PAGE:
Levy is one of the first managers in Israeli football to use computer software as a tool for measuring the players' performance and a means for tactical analysis. In 2006, Levy received a "manager of the year" award from both major Israeli newspapers, 'Yedioth Ahronoth and Maariv.[4]

After seasons 2006–07, 2007–08 which were considered as failure after failing to challenge for the title, finishing 5th in both seasons, he decided to leave the club and was replaced by Elisha Levy.[5]

On 22 December Levy signed with Maccabi Petah Tikva for a year and a half. One 22 November after less than a year with the Petah Tikva side Levy decided to quit.[6]

On 31 December 2009 Levy signed with Unirea Urziceni for a contract worth $600,000 to manage the team for a year and a half.[7] His first game in charge was against Liverpool at Anfield in the UEFA Europa League on 18 February 2010 where the visitors lost 1–0.[8]

On 17 January 2011, Levy signed with Beitar Jerusalem.[9]

On 10 June 2011, Steaua Bucharest presented Ronny Levy as the new head coach of the team.[10] He was fired on 30 September 2011 after a draw against AEK Larnaca in the UEFA Europa League. The next day, 1 October, he signed a contract for a year with Anorthosis Famagusta.[11] He was sacked on 1 April 2013.[12]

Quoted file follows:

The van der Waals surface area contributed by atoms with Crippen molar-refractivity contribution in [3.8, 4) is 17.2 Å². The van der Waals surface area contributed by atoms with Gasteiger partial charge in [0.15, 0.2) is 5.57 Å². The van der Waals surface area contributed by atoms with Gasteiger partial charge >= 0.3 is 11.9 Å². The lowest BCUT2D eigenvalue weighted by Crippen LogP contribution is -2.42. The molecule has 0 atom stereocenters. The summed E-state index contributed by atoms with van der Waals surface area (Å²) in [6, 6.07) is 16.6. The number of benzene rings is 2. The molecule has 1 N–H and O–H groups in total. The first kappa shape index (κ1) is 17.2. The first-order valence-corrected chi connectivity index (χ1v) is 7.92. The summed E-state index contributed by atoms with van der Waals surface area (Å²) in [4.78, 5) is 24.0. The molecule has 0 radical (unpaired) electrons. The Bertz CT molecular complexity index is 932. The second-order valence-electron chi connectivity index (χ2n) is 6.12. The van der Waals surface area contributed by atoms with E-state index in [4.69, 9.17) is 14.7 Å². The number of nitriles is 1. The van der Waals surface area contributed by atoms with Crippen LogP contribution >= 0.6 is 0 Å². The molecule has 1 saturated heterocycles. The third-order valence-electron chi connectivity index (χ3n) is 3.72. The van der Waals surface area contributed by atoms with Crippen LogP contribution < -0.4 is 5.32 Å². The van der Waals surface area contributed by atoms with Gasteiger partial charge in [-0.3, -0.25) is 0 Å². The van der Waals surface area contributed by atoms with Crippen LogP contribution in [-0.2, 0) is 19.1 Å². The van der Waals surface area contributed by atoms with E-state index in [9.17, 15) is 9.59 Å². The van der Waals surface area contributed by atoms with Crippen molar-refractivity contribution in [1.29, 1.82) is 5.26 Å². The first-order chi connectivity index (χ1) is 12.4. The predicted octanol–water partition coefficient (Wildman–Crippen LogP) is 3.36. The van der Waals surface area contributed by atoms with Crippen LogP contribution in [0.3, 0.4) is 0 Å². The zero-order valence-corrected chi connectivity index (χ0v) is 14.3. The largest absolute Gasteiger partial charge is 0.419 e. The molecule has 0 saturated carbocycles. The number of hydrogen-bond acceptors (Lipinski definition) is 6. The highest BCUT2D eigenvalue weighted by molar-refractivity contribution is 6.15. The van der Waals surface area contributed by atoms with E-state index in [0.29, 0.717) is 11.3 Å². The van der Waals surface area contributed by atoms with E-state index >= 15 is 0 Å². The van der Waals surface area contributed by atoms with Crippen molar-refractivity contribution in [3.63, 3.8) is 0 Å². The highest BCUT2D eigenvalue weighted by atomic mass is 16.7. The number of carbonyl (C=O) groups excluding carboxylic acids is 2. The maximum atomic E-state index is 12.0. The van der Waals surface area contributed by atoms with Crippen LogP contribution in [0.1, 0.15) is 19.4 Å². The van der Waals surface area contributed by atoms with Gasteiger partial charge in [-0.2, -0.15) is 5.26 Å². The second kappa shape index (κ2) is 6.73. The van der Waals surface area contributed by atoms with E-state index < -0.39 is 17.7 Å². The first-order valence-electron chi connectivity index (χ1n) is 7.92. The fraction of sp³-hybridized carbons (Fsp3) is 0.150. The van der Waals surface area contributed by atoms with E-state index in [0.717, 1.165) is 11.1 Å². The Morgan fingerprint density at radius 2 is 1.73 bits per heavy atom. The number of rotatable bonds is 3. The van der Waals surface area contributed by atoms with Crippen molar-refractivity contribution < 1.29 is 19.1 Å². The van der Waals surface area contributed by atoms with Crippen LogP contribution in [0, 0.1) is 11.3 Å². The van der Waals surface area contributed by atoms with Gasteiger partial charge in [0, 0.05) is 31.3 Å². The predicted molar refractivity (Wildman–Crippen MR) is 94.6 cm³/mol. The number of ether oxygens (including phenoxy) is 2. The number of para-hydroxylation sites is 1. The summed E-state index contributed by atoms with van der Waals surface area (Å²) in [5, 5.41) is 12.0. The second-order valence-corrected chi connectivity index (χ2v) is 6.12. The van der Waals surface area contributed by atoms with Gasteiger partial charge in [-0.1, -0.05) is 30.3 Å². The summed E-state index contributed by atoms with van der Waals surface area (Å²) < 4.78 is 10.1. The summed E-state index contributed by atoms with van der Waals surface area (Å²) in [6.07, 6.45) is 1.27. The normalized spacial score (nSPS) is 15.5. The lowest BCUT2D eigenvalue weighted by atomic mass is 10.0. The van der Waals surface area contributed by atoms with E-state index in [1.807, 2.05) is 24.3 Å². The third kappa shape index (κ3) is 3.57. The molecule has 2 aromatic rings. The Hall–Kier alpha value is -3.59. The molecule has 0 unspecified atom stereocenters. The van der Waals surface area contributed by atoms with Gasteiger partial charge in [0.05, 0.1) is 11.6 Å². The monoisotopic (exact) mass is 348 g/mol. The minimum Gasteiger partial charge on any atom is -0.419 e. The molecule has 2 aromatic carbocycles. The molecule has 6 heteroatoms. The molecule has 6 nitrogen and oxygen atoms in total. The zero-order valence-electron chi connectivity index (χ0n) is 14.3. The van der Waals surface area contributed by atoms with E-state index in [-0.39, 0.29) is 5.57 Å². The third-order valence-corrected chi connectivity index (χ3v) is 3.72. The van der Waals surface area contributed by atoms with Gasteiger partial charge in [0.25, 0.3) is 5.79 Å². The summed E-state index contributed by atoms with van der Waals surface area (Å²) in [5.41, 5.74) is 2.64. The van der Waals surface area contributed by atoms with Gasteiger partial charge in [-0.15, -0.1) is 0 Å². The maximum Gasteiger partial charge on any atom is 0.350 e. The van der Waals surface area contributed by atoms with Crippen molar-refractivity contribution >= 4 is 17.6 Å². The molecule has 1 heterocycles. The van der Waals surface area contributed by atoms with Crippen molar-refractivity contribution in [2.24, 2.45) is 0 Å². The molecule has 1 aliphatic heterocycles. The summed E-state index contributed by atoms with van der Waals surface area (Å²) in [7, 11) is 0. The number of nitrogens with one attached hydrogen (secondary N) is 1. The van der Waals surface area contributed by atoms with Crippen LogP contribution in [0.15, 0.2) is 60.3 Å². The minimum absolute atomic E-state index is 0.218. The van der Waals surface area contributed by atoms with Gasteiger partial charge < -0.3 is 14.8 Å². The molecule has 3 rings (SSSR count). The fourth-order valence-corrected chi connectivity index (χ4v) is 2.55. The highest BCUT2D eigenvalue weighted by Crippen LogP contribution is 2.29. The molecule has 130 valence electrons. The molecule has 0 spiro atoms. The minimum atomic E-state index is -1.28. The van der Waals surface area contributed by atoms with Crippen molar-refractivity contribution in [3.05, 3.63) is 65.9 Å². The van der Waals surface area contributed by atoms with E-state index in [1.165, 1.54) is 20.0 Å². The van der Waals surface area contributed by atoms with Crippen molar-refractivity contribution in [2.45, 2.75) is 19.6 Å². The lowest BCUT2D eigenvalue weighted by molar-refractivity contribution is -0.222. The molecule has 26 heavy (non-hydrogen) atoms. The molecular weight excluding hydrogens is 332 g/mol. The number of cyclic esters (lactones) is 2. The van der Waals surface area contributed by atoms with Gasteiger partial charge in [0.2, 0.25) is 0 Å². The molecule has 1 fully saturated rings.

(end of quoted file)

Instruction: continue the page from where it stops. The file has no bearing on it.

On 6 December 2013, Levy made his return to Beitar Jerusalem.

On 14 January 2015, Levy signed with Maccabi Netanya.[13]

On 18 May 2015, Levy made his return to Maccabi Haifa, signing a three-year contract.[citation needed]

On 26 October 2016, Levy made his return to Anorthosis Famagusta after signing 18-month contract.[citation needed] He left the club in September 2018.[14]


Team Nat From To Record
G W D L Win %
Maccabi Haifa (caretaker)   2000 2000 8 3 2 3 037.50
Maccabi Haifa (youth)   2000 2003 100 71 13 16 071.00
Maccabi Haifa   2003 2008 250 132 60 58 052.80
Maccabi Petah Tikva   2008 2009 19 4 7 8 021.05
Unirea Urziceni   2009 2010 27 8 11 8 029.63
Beitar Jerusalem   2010 2011 17 7 5 5 041.18
Steaua București   2011 2011 14 5 5 4 035.71
Anorthosis Famagusta   2011 2013 52 34 12 6 065.38
Beitar Jerusalem   2013 2014 24 10 4 10 041.67
Maccabi Netanya   2015 2015 16 6 5 5 037.50
Maccabi Haifa   2015 2016 40 17 12 11 042.50
Anorthosis Famagusta   2016 3 2 0 1 066.67
Total 569 299 136 134 052.55


As a PlayerEdit

As a ManagerEdit


  1. ^ Strack-Zimmermann, Benjamin. "Roni Levi".
  2. ^
  3. ^ Online, FOCUS. "Levy übernimmt Trainerposten bei Unirea Urziceni".
  4. ^ Germany, kicker, Nürnberg. "Levy übernimmt in Urziceni".
  5. ^ "Official: Unirea Urziceni Appoint Ronny Levy As New Head Coach -".
  6. ^ "Ronny Levy neuer Coach in Urziceni".
  7. ^ GmbH, Perform Media Deutschland (1 January 2010). "Levy neuer Trainer bei Unirea Urziceni".
  8. ^ "Levy gets another crack at Liverpool". 10 January 2010. Retrieved 16 February 2010.
  9. ^ "Ronny Levy signed with Beitar Jerusalem" (in Hebrew). . ONE. 17 January 2011. Retrieved 17 January 2011.
  10. ^ "Ronny Levy noul antrenor al Stelei" (in Romanian). Retrieved 10 June 2011.
  11. ^ "Signed by Ronny Levy" (in Greek). Archived from the original on 5 October 2011. Retrieved 1 October 2011.
  12. ^ "פרסום ראשון: רוני לוי פוטר". 1 April 2013.
  13. ^ "חוזר לקווים: רוני לוי המאמן החדש של מכבי נתניה".
  14. ^ "Λύση συνεργασίας με Ρόνι Λέβι". Αnorthosis Famagusta FC. 26 September 2018. Retrieved 26 September 2018.